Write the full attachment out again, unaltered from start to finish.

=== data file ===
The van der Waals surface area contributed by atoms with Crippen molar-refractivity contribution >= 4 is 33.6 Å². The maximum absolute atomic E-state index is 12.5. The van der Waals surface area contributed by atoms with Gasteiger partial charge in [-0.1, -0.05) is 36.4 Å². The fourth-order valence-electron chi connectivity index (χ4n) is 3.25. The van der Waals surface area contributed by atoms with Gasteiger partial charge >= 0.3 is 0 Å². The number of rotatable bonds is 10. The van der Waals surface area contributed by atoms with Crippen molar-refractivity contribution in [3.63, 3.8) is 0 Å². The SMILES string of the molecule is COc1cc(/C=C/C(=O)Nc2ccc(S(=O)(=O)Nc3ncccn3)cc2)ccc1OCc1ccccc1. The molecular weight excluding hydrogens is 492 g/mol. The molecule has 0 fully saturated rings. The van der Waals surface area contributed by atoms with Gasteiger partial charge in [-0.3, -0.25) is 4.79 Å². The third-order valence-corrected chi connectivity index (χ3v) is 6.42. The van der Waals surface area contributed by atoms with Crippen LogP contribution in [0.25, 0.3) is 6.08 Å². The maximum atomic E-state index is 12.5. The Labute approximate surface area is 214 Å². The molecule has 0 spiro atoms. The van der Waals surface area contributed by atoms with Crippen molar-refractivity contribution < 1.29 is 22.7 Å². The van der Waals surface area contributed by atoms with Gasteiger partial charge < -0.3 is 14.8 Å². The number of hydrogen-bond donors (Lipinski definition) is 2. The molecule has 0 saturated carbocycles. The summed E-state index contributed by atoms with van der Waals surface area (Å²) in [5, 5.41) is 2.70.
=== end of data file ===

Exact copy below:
The van der Waals surface area contributed by atoms with Crippen molar-refractivity contribution >= 4 is 33.6 Å². The maximum absolute atomic E-state index is 12.5. The van der Waals surface area contributed by atoms with Gasteiger partial charge in [-0.1, -0.05) is 36.4 Å². The fourth-order valence-electron chi connectivity index (χ4n) is 3.25. The van der Waals surface area contributed by atoms with Gasteiger partial charge >= 0.3 is 0 Å². The number of rotatable bonds is 10. The van der Waals surface area contributed by atoms with Crippen molar-refractivity contribution in [3.63, 3.8) is 0 Å². The SMILES string of the molecule is COc1cc(/C=C/C(=O)Nc2ccc(S(=O)(=O)Nc3ncccn3)cc2)ccc1OCc1ccccc1. The molecular weight excluding hydrogens is 492 g/mol. The molecule has 0 fully saturated rings. The van der Waals surface area contributed by atoms with Gasteiger partial charge in [-0.3, -0.25) is 4.79 Å². The third-order valence-corrected chi connectivity index (χ3v) is 6.42. The van der Waals surface area contributed by atoms with Crippen LogP contribution in [0.25, 0.3) is 6.08 Å². The maximum atomic E-state index is 12.5. The Labute approximate surface area is 214 Å². The molecule has 0 spiro atoms. The van der Waals surface area contributed by atoms with Crippen molar-refractivity contribution < 1.29 is 22.7 Å². The van der Waals surface area contributed by atoms with Gasteiger partial charge < -0.3 is 14.8 Å². The number of hydrogen-bond donors (Lipinski definition) is 2. The molecule has 0 saturated carbocycles. The summed E-state index contributed by atoms with van der Waals surface area (Å²) in [5, 5.41) is 2.70.